Sunday, 1 September 2013

Lesser Marsh Grasshoppers

More scrabbling in the undergrowth, this time for Lesser Marsh Grasshoppers at Mowsbury Hill. This species may be found in long grassland over much of Bedfordshire and is not restricted to marshes.

These pictures show some of the colour variation. (Colouring doesn't really help much with ID'ing grasshoppers as several species have several colour forms).

This species' scientific name is Chorthippus albomarginatus, the second part meaning white-edged, which presumably refers to the white stripe along the wing edge in the female, not unique to this species though, so not a reliable characteristic. The male rarely has a white stripe.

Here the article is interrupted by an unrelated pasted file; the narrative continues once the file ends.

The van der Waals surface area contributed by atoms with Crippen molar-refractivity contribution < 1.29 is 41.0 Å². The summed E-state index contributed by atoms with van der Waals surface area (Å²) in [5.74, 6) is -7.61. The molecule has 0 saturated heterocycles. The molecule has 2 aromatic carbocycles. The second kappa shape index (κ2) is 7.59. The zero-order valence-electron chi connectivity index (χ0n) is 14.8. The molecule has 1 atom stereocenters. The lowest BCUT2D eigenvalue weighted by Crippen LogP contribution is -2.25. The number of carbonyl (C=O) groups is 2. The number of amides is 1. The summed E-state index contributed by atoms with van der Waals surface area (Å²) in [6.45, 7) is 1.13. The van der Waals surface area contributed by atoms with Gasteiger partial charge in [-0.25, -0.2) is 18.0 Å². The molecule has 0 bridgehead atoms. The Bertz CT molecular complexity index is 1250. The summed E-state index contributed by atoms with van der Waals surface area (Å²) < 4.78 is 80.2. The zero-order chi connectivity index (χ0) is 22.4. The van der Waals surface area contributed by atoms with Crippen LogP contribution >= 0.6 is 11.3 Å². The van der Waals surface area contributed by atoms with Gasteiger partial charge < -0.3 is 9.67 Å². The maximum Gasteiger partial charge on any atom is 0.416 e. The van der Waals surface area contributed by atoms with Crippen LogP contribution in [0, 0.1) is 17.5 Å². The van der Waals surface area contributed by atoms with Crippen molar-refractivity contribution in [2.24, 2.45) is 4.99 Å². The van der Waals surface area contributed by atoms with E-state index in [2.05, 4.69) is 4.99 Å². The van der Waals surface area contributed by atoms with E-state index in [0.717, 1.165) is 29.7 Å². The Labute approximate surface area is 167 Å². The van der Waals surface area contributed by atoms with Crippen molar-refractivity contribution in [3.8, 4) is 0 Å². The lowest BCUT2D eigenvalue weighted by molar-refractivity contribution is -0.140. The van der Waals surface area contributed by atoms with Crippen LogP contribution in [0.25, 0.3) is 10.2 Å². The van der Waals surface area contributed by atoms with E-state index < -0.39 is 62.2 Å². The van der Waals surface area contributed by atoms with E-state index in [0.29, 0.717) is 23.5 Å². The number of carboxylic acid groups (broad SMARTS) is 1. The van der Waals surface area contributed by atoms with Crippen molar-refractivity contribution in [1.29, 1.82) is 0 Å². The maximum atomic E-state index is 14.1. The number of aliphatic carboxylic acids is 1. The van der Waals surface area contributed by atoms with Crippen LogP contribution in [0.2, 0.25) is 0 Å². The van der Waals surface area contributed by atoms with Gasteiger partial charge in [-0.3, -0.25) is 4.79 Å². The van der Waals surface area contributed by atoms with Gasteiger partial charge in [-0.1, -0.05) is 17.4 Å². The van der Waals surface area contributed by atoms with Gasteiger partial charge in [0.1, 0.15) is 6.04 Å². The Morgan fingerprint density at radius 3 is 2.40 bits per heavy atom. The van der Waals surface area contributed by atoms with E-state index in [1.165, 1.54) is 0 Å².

The shape of the pronotum (the saddle-like covering of the thorax) is a help with identification in grasshoppers, in this species the front half has parallel sides and then it may be parallel or only slightly flared  outwards in the rear half. (Meadow Grasshopper flares out more).

This species is less hairy than the similar Field Grasshopper. (The pronotum of Field Grasshopper is quite differently shaped too - deeply pinched in the middle).

Females are larger and chunkier than the males. Males have proportionately longer antennae.



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